What do you think of when you hear the term “teacher leadership?”
You may picture special grant-funded projects, fellowship programs, specialized roles in schools, or advisory positions for a district, state, or non-profit. For many, the term “teacher leadership” suggests a formal designation system through which teachers will assume roles designed to influence the quality of teaching throughout their schools or beyond. Whether teachers perform these roles in lieu of classroom teaching or on top of it, they hold a special status that may lend them authority and support for performing their unique role.
Meanwhile, in the background, other teachers also routinely influence the quality of teaching beyond their own classrooms. This is because teachers, who are professionals with a service ethic and a moral purpose, want their students to succeed by any means necessary. If a colleague across the hall can help them, they are not concerned about whether that teacher holds a formal role or has participated in a selective program.
To be sure, there are key reasons why formal teacher leader roles are essential in education. Content coaches, data inquiry leaders, and mentors accelerate teachers’ knowledge and skills in strategic ways, and policy, advisory, and advocacy roles beyond schools contribute to stronger systemic conditions for teachers’ work. However, school and district administrators should not overlook the tremendous power of creating a culture of teacher leadership in which all teachers are supported to be positive influences on the quality of each other’s teaching.
All members of a faculty have strengths, from the veteran who knows the community well, to the mid-career teacher who has honed her skill in a particular practice, to the novice teacher whose skills at using technology tools outshine her colleagues’ mastery in this area. If we can look beyond asking, “Who is a master teacher?” and instead ask, “In what ways is each teacher a master?” then we can position our school to better capitalize upon the differentiated expertise of every member of the faculty. We can think strategically about how to increase the frequency and quality of teachers’ interaction, such that they are all “leading” each other for a stronger school.
From this perspective, school leaders might ask themselves the following eight questions to help them consider what they can do to create a culture that empowers teachers to informally influence the quality of each other’s teaching.
1. Strategic teaming: Where might regular conversations about teaching and learning occur in my school?
Be sure there is a venue and routine that makes it easy for conversations about teaching and learning to occur. Establishing nested systems of teams ensures there is time and space to discuss priorities at all levels (the classroom, team, school level) AND among them.
2. Data routines: What informs the focus of teachers’ conversations about teaching and learning in my school?
Be sure you have routines and data systems that enable teachers to regularly review evidence of teaching and learning within and beyond their own classrooms.
3. Culture of shared ownership: Do teachers in my school feel they have permission from one another to discuss the teaching and learning in each other’s classrooms?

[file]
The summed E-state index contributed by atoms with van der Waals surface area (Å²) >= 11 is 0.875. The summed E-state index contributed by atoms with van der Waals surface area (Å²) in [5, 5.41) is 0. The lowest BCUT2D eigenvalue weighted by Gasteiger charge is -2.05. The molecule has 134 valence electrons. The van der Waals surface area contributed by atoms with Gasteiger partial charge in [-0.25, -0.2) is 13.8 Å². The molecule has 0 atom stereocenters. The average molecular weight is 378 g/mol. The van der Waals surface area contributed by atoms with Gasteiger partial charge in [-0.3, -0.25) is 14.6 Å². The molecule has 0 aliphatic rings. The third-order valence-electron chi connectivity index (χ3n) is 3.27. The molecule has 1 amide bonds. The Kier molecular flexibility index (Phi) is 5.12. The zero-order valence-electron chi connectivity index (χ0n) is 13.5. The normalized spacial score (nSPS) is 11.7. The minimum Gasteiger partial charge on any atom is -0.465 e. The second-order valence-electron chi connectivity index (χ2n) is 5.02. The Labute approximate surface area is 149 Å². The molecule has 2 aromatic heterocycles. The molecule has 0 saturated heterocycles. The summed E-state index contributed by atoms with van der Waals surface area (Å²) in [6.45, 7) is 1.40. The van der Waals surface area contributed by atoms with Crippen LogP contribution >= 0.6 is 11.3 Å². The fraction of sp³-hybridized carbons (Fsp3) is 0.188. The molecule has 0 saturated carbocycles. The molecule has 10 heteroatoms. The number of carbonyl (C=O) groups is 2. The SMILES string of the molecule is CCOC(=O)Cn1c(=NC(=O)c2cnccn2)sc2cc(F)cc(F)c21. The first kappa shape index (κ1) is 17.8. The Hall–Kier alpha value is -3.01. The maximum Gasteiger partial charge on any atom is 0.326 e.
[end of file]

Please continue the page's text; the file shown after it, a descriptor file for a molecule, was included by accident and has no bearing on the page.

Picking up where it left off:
Be sure to create a culture of shared ownership for student learning AND adult learning throughout the school. This requires trust and a shared vision. It requires risk taking and courage.
4. Inventory of professional expertise: How do teachers in my school know which colleagues to tap when they have a question about teaching and learning?
Be sure there are ways for teachers to know what everyone else in the building is good at.
5. Communication structures: How do teachers in my school get a question about teaching or learning answered quickly?
Be sure there are tools or systems that enable teachers who have a question about instruction to get it answered quickly by a colleague who might know the answer.
6. Access to professional knowledge base: How do teachers in my school learn about what research and best practices have to say when they have a teaching or learning question?
Be sure resources are available for teachers to use to identify answers to questions they cannot address themselves and to get information that will keep them abreast of the latest advances in professional practice.
7. Involvement of family and community: Where and when might teachers in my school engage with family and community members in ways that help fuel and inform conversations about improved teaching and learning?
Be sure the school has routines that make it easy for teachers to build relationships with parents around student learning, and to see whether they are aligned with the same aims and values around teaching and learning as family and the community.
8. Safety: Do teachers feel psychologically safe enough to take the risks required to make real change and improvement?
The purpose of teacher leadership should be improvement, and improvement doesn’t happen without change. But change is scary, and perceived challenges can easily seem to outweigh potential benefits.
Schools struggle to ensure all students are achieving at high levels. We can’t afford not to have all hands on deck, working together and in sync to make their schools stronger.
In what ways are teachers already serving as powerful informal leaders in your school? What are the keys to developing and sustaining a culture of teacher leadership? Tell us in the comments.
Jill Harrison Berg, Ed.D., is a leadership coach, school improvement consultant and education researcher. She is the author of several reports, books and articles, including Leading in Sync: Teacher Leaders and Principals Working Together for Student Learning (ASCD, 2018), and “Leading Together,” a monthly column in ASCD’s Educational Leadership magazine.
Follow her on Twitter @Teachers_Lead.